Appearing “more medieval village than inner-city extension,” a collection of timber shingle-clad towers by Andrew Maynard Architects have been added to the site of an existing mid-century bungalow.
In an early meeting with their clients for the renovation and extension of a home in the Melbourne suburb of Alphington, architects Andrew Maynard and Mark Austin presented a quick sketch. In the drawing, the existing mid-century bungalow was still recognizable but had been appended with an archetypal modernist box; a functional rectangle encompassing the extra amenity in the clients’ brief. Superimposed over this sketch was a large cross. Regular readers won’t be surprised; you’ve seen enough of Andrew Maynard Architects’ work to know that the practice doesn’t do archetypal. The clients had too, and the design process progressed.
Track forward to a subsequent meeting, and Andrew, Mark and the clients were poring over drawings and working through ideas. The box had dissolved into a much more intriguing, amorphous shape, but there was still no resolution on a final design. Not wanting to be distracted by the chatter and clatter of the clients’ twin sons, the adults gave the boys pencils and paper and told them to find a quiet spot to do some drawing. The boys reappeared a short time later to slide a handful of neat sketches of their house, including a tall, simple tower, onto the table, with nothing more than a casual, “There you go.” Their naive, honest vision set the impetus for what is now the Tower House.
That story may have evolved in the retelling, but such a folkloric cosmology is perfect for a house that looks more medieval village than inner-city extension. Tower House wraps around a large central courtyard in a series of small, interconnected structures, all with eaveless pitched roofs and clad in a combination of timber shingles and standing-seam steel sheeting. Thinking about how that archetypal living box would have dominated this site, the difference is remarkable. This house sits quietly in its context, its form and materiality merging with the naturalistic landscaping, becoming part of the topology rather than a structure placed onto it.
This is no mean feat, seeing as the “village” includes a two-storey tower that houses the boys’ study. The tower’s interior has been designed with both the present and the future in mind, and will accommodate university swotting just as well as it currently facilitates drawing and Lego construction. Its bright white walls and vaulting ceiling feel less like a belltower and more like a chapel and, in place of a regular floor to the upper level (expressing this in straightforward language masks the incredulity with which a visitor experiences it) is a net. It hangs four metres above solid concrete, and in the split second before it takes your weight, your brain thinks you’re stepping out into thin air. But once you get used to it, and you lean back into the net like it’s a massive hammock, it feels fantastic. Huge windows provide views over the surrounds, and the clients tell stories of watching bats fly past at dusk, oblivious to the humans nesting nearby. Of course, the net tells its own story, of trusting and adventurous clients.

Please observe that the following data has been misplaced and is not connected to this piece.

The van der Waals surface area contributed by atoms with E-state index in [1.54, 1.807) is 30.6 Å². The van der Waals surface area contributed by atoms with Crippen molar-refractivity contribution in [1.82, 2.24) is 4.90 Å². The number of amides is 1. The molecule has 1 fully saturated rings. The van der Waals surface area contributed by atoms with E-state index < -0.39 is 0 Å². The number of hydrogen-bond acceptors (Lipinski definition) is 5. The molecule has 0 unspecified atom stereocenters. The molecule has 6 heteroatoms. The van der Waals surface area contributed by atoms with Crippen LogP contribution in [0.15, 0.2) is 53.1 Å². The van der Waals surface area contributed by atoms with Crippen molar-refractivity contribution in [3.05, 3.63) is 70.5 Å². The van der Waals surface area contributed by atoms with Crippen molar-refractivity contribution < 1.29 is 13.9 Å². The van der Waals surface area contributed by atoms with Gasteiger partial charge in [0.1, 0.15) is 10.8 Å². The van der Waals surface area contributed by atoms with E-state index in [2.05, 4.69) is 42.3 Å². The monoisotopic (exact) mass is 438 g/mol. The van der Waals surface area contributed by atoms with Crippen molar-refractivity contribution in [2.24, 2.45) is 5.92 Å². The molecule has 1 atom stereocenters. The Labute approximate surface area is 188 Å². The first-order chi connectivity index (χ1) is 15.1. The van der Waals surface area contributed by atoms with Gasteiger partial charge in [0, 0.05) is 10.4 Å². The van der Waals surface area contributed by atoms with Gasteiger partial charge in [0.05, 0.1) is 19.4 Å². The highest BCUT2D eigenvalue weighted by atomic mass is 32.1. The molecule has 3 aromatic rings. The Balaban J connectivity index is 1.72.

At the other end of the house is a very different space, a library, sunk into the ground, darker, closed and nurturing. Books line one wall, and a desk, level with the soil outside and facing out through a large operable window, provides a vantage point to the courtyard through a foreground of plants and bushes. The study in the tower is transparent, open and public, while the library is much more intimate and private, but they share something in the way they play along the vertical axis. Within the familiar constraints of a standard residential block, and especially in dead-flat Melbourne, it’s an effective way to create very different spatial experiences. (This is repeated in a hidden mezzanine platform over the kitchen – a place for the boys’ dad to read, lined with synthetic grass and accessed by integrated shelving that doubles as a ladder.)
Between the study and the library a generous, modern home unfolds. Although the exterior appears segmented, the rooms inside are highly interconnected, with cavity sliders and other hidden doors and panels that open or close off different rooms for privacy, warmth and cross-ventilation. Where the segments meet, the exterior shell is expressed in various ways – for example, a thin strip of glass wraps over the roof to provide a sky window above the kitchen bench, and the exterior timber shingles continue inside the building to create a hidden door to the main bedroom – giving the impression of the house as a single, cohesive structure. In some places, such as the threshold between the tower and the living spaces, where garden plants grow on both sides of the glass, it’s not always clear whether you’re inside or out.
This sense of permeability extends beyond the house and into the neighbourhood. The site runs through from the main street frontage to a more secluded road at the rear. With gates open at both ends, locals are encouraged to take a shortcut and even to share the fruits of the productive garden. In another act of generosity, the house’s timber shingles flow around the outer site boundary to cover a wall shared by the next-door neighbour. It’s a nice touch, as many other projects might have offered up a blank wall. And it also completes the vision of the house as some kind of walled medieval village; happily, though, a village with its gates flung open to the world.
The Tower House by Andrew Maynard Architects received the award for House Alteration and Addition over 200m2 in the 2015 House Awards, and the John and Phyllis Murphy Award for Residential Architecture – Houses (Alterations and Additions) in the 2015 Victorian Architecture Awards.